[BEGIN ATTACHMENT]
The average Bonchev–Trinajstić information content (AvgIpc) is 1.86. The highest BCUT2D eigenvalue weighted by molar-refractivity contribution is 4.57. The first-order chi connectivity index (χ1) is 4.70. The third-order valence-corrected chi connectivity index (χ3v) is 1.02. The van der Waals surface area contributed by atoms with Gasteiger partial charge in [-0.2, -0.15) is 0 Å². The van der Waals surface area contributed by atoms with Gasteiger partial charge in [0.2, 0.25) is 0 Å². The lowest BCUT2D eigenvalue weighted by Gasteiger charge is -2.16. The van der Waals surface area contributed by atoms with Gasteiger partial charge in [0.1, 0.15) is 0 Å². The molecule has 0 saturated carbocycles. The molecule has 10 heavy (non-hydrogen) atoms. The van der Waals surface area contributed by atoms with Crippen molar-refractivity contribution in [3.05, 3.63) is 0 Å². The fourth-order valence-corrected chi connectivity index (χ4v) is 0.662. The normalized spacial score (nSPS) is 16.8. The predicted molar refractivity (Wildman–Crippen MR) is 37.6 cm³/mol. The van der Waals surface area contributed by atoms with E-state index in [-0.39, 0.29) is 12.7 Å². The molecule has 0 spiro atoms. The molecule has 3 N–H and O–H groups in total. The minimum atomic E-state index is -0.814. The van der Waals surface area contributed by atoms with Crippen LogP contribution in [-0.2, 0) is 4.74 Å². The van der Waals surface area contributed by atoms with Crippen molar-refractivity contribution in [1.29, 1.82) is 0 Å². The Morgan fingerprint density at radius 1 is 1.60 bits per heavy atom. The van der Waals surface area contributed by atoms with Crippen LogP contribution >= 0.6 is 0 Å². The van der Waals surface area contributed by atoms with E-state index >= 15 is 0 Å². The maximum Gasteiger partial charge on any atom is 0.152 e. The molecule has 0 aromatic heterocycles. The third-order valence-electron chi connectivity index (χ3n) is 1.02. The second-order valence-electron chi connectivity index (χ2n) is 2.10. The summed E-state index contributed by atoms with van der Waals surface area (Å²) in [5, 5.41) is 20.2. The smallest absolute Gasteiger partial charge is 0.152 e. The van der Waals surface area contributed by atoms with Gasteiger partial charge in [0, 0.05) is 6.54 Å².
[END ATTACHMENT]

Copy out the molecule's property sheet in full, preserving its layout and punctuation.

The average Bonchev–Trinajstić information content (AvgIpc) is 1.86. The highest BCUT2D eigenvalue weighted by molar-refractivity contribution is 4.57. The first-order chi connectivity index (χ1) is 4.70. The third-order valence-corrected chi connectivity index (χ3v) is 1.02. The van der Waals surface area contributed by atoms with Gasteiger partial charge in [-0.2, -0.15) is 0 Å². The van der Waals surface area contributed by atoms with Gasteiger partial charge in [0.2, 0.25) is 0 Å². The lowest BCUT2D eigenvalue weighted by Gasteiger charge is -2.16. The van der Waals surface area contributed by atoms with Gasteiger partial charge in [0.1, 0.15) is 0 Å². The molecule has 0 saturated carbocycles. The molecule has 10 heavy (non-hydrogen) atoms. The van der Waals surface area contributed by atoms with Crippen molar-refractivity contribution in [3.05, 3.63) is 0 Å². The fourth-order valence-corrected chi connectivity index (χ4v) is 0.662. The normalized spacial score (nSPS) is 16.8. The predicted molar refractivity (Wildman–Crippen MR) is 37.6 cm³/mol. The van der Waals surface area contributed by atoms with E-state index in [-0.39, 0.29) is 12.7 Å². The molecule has 0 spiro atoms. The molecule has 3 N–H and O–H groups in total. The minimum atomic E-state index is -0.814. The van der Waals surface area contributed by atoms with Crippen LogP contribution in [-0.2, 0) is 4.74 Å². The van der Waals surface area contributed by atoms with Crippen molar-refractivity contribution in [1.29, 1.82) is 0 Å². The Morgan fingerprint density at radius 1 is 1.60 bits per heavy atom. The van der Waals surface area contributed by atoms with Crippen LogP contribution >= 0.6 is 0 Å². The van der Waals surface area contributed by atoms with E-state index >= 15 is 0 Å². The maximum Gasteiger partial charge on any atom is 0.152 e. The molecule has 0 aromatic heterocycles. The third-order valence-electron chi connectivity index (χ3n) is 1.02. The second-order valence-electron chi connectivity index (χ2n) is 2.10. The summed E-state index contributed by atoms with van der Waals surface area (Å²) in [5, 5.41) is 20.2. The smallest absolute Gasteiger partial charge is 0.152 e. The van der Waals surface area contributed by atoms with Gasteiger partial charge in [0, 0.05) is 6.54 Å².